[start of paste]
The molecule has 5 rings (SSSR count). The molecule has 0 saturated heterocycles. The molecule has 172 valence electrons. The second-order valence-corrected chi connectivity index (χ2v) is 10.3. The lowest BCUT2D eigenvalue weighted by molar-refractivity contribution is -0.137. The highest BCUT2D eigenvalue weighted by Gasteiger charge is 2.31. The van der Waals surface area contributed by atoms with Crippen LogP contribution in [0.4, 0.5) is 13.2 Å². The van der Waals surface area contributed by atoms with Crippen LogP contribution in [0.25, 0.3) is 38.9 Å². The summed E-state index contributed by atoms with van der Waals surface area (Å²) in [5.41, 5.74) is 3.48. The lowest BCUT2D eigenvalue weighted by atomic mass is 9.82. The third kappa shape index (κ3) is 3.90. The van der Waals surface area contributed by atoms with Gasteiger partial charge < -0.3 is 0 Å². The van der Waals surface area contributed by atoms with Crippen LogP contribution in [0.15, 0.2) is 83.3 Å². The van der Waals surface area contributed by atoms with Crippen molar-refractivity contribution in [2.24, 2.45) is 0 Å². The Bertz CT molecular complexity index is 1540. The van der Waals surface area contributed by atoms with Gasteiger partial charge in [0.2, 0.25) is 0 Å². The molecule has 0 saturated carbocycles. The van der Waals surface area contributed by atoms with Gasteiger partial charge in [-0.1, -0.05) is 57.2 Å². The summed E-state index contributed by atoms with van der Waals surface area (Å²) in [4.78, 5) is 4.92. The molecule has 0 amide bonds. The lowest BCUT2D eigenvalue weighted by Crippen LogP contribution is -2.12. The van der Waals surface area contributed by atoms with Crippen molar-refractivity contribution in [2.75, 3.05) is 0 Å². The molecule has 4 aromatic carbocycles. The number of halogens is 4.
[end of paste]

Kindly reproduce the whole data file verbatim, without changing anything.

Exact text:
The molecule has 5 rings (SSSR count). The molecule has 0 saturated heterocycles. The molecule has 172 valence electrons. The second-order valence-corrected chi connectivity index (χ2v) is 10.3. The lowest BCUT2D eigenvalue weighted by molar-refractivity contribution is -0.137. The highest BCUT2D eigenvalue weighted by Gasteiger charge is 2.31. The van der Waals surface area contributed by atoms with Crippen LogP contribution in [0.4, 0.5) is 13.2 Å². The van der Waals surface area contributed by atoms with Crippen LogP contribution in [0.25, 0.3) is 38.9 Å². The summed E-state index contributed by atoms with van der Waals surface area (Å²) in [5.41, 5.74) is 3.48. The lowest BCUT2D eigenvalue weighted by atomic mass is 9.82. The third kappa shape index (κ3) is 3.90. The van der Waals surface area contributed by atoms with Gasteiger partial charge < -0.3 is 0 Å². The van der Waals surface area contributed by atoms with Crippen LogP contribution in [0.15, 0.2) is 83.3 Å². The van der Waals surface area contributed by atoms with Crippen molar-refractivity contribution in [2.24, 2.45) is 0 Å². The Bertz CT molecular complexity index is 1540. The van der Waals surface area contributed by atoms with Gasteiger partial charge in [0.2, 0.25) is 0 Å². The molecule has 0 saturated carbocycles. The van der Waals surface area contributed by atoms with Gasteiger partial charge in [-0.1, -0.05) is 57.2 Å². The summed E-state index contributed by atoms with van der Waals surface area (Å²) in [4.78, 5) is 4.92. The molecule has 0 amide bonds. The lowest BCUT2D eigenvalue weighted by Crippen LogP contribution is -2.12. The van der Waals surface area contributed by atoms with Crippen molar-refractivity contribution in [2.75, 3.05) is 0 Å². The molecule has 4 aromatic carbocycles. The number of halogens is 4.